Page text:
The statistics show that in 2014 companies will seek better storage solution for their computing power. But the big question is, how to best organize all the servers and IT equipment? The answer to this question are data cabinets or data racks. They are specially designed to bring order to the chaotic mass of servers, cables, switches, power distribution units and other IT equipment. Data cabinets and racks are a great and convenient storage solutions for your servers, cables and network telecommunication equipment. They offer durability and can be found in a wide variety of styles like floor mount, wall mount and others depending on your IT needs. Here is a little sneak peek at two major trends in data cabinets for 2014.
- Cabinet Size – The need for more cabinet space in data centers is demanding the use of bigger data cabinets (horizontal or vertical), which is the next big trend in this industry. A recent IMS research has shown that the need for airflow management and the need for maximization of floor space within data centers, requires larger data racks and cabinets. All these data racks differ in size and weight depending on the application.
- Cooling The Cabinet – Boosting airflow by adding more space to a computer rack is essential for the cooling purposes. However, it is only useful to a certain extent. Beyond specific power densities, air does not cool the equipment efficiently. Such example is HPC (high performance computing). This is just one of the many areas in which the cooling is particularly difficult. Hence, numerous computer rack manufacturers tried to implement liquid cooling system. However, liquid cooling system is not even close to unique and innovative means of keeping the equipment cool. For almost all data centers, air cooling is the most effective and economical approach and is most likely that the liquid cooled cabinets will not be the most wanted on the market.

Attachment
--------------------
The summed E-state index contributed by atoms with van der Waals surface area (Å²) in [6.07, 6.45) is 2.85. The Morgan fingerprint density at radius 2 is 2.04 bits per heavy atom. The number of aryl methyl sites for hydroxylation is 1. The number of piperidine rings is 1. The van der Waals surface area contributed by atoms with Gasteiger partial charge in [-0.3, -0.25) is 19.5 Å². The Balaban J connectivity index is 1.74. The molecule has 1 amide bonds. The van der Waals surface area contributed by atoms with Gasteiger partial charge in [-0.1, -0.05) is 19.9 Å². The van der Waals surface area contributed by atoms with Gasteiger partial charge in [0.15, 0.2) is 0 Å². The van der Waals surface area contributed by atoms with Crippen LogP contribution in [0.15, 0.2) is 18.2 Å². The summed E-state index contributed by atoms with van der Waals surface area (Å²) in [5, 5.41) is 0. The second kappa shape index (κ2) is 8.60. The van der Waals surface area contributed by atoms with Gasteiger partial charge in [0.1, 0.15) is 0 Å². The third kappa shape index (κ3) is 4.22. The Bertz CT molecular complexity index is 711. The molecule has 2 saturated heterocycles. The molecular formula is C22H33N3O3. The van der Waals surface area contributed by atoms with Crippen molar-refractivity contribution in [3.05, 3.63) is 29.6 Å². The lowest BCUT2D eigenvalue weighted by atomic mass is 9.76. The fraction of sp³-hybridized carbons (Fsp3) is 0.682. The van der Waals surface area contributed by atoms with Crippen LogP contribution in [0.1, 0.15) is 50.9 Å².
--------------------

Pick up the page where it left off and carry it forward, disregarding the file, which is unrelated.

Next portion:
From the above, we can conclude that cabinets and racks in data centers are growing rapidly, mainly because of the need for more IT resources in limited room space. And, on the other side, this increase in resources will require larger server units, higher power densities, a lot more cabling, etc. The result – higher demand for more space and greater cooling capability.